Take the 2-minute tour ×
MathOverflow is a question and answer site for professional mathematicians. It's 100% free, no registration required.

In an exercise in his algebraic topology book, Munkres asserts that $\mathbf{C}P^n$ is triangulable (i.e., there is a simplicial complex $K$ and a homeomorphism $|K| \rightarrow \mathbf{C}P^n$). Can anyone provide a reference or a proof?

share|improve this question
11  
All smooth manifolds are triangulable. This is due to Whitehead. There's a nice write-up in Whitney's "Geometric Integration Theory". –  Ryan Budney Apr 7 '10 at 22:00
11  
For a more direct proof, one might try using the fact that CP^n is homeomorphic to the n-fold symmetric product of S^2. Symmetric products don't take simplicial complexes to simplicial complexes, but the quotient of a subdivision of the n-fold product is itself a simplicial complex. –  Tyler Lawson Apr 7 '10 at 22:09
3  
Deane, what sort of induction are you imagining? Given a simplicial structure on $CP^{n-1}$, one might try to show that there's some triangulation of the next cell such that after attaching this cell we still have a simplicial complex. The attaching map is the quotient map $S^{2n-1} \to CP^{n-1}$, whose fibers are copies of $S^1$. The inverse image of a point under a simplicial map is always discrete, so this attaching map is definitely not a simplicial map, no matter what simplicial structures you use. So I think John's question is not so trivial. –  Dan Ramras Apr 7 '10 at 23:18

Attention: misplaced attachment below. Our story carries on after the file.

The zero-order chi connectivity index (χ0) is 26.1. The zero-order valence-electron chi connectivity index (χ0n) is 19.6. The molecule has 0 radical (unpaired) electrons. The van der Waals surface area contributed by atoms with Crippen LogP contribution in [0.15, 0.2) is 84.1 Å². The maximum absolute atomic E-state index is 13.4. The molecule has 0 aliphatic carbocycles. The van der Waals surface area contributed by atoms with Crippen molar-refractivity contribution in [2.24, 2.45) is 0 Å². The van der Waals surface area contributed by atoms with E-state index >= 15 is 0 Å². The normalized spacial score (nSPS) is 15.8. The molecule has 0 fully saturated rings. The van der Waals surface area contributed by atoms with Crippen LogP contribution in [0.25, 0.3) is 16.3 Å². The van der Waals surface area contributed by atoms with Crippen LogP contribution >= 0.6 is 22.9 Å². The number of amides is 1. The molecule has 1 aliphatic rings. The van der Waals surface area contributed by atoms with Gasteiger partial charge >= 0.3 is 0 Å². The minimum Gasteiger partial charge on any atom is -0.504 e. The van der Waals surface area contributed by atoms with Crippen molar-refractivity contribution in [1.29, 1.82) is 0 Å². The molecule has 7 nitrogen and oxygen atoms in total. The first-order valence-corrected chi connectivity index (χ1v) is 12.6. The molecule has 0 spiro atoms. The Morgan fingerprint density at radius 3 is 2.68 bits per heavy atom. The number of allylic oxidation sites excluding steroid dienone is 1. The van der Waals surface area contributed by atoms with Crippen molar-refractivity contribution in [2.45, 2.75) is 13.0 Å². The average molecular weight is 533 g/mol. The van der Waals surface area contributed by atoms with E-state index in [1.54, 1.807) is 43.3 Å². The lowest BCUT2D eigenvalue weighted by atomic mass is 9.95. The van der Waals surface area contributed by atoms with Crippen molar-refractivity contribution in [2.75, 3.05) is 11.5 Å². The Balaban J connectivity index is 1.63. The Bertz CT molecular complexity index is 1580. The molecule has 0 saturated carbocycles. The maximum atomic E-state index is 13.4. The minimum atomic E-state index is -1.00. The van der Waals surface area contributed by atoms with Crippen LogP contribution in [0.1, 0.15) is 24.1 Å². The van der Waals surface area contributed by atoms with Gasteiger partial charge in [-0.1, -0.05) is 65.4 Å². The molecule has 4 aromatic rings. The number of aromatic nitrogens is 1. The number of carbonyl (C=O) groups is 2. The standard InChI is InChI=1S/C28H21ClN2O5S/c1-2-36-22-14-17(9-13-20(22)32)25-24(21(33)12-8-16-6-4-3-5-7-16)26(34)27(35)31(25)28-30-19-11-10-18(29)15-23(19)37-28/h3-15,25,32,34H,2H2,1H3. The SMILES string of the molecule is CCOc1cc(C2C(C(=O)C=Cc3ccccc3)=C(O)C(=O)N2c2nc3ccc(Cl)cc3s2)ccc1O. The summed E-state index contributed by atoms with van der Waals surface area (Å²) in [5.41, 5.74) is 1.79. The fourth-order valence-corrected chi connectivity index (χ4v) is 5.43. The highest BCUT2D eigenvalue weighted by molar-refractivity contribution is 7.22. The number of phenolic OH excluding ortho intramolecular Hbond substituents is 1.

2  
Oh, triangulating CP^n isn't an exercise in Munkres; rather, one of his exercises says something like, "Assume that CP^n can be triangulated (it can be). Then use the Lefschetz fixed point theorem to ..." -- the statement of the Lefschetz fixed point theorem requires that the space be triangulable. I was looking for justification for his parenthetical remark. –  John Palmieri Apr 8 '10 at 21:14